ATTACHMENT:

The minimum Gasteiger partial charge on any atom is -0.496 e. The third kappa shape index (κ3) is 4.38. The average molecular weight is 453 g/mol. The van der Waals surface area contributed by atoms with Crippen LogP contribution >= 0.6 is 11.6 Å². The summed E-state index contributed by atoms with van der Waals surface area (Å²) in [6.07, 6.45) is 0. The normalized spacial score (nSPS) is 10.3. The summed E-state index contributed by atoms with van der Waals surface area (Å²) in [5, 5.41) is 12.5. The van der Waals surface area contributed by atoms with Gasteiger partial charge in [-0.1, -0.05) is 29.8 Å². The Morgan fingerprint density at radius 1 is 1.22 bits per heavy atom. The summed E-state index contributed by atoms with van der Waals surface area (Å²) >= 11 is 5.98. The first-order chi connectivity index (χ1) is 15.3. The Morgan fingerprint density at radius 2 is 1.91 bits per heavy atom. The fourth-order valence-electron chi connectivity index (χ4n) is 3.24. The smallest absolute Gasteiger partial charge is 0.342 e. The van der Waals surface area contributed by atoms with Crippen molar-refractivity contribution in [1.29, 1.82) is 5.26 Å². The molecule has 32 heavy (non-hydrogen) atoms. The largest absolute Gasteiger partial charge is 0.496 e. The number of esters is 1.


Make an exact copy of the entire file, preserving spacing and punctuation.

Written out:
The minimum Gasteiger partial charge on any atom is -0.496 e. The third kappa shape index (κ3) is 4.38. The average molecular weight is 453 g/mol. The van der Waals surface area contributed by atoms with Crippen LogP contribution >= 0.6 is 11.6 Å². The summed E-state index contributed by atoms with van der Waals surface area (Å²) in [6.07, 6.45) is 0. The normalized spacial score (nSPS) is 10.3. The summed E-state index contributed by atoms with van der Waals surface area (Å²) in [5, 5.41) is 12.5. The van der Waals surface area contributed by atoms with Gasteiger partial charge in [-0.1, -0.05) is 29.8 Å². The Morgan fingerprint density at radius 1 is 1.22 bits per heavy atom. The summed E-state index contributed by atoms with van der Waals surface area (Å²) >= 11 is 5.98. The first-order chi connectivity index (χ1) is 15.3. The Morgan fingerprint density at radius 2 is 1.91 bits per heavy atom. The fourth-order valence-electron chi connectivity index (χ4n) is 3.24. The smallest absolute Gasteiger partial charge is 0.342 e. The van der Waals surface area contributed by atoms with Crippen molar-refractivity contribution in [1.29, 1.82) is 5.26 Å². The molecule has 32 heavy (non-hydrogen) atoms. The largest absolute Gasteiger partial charge is 0.496 e. The number of esters is 1.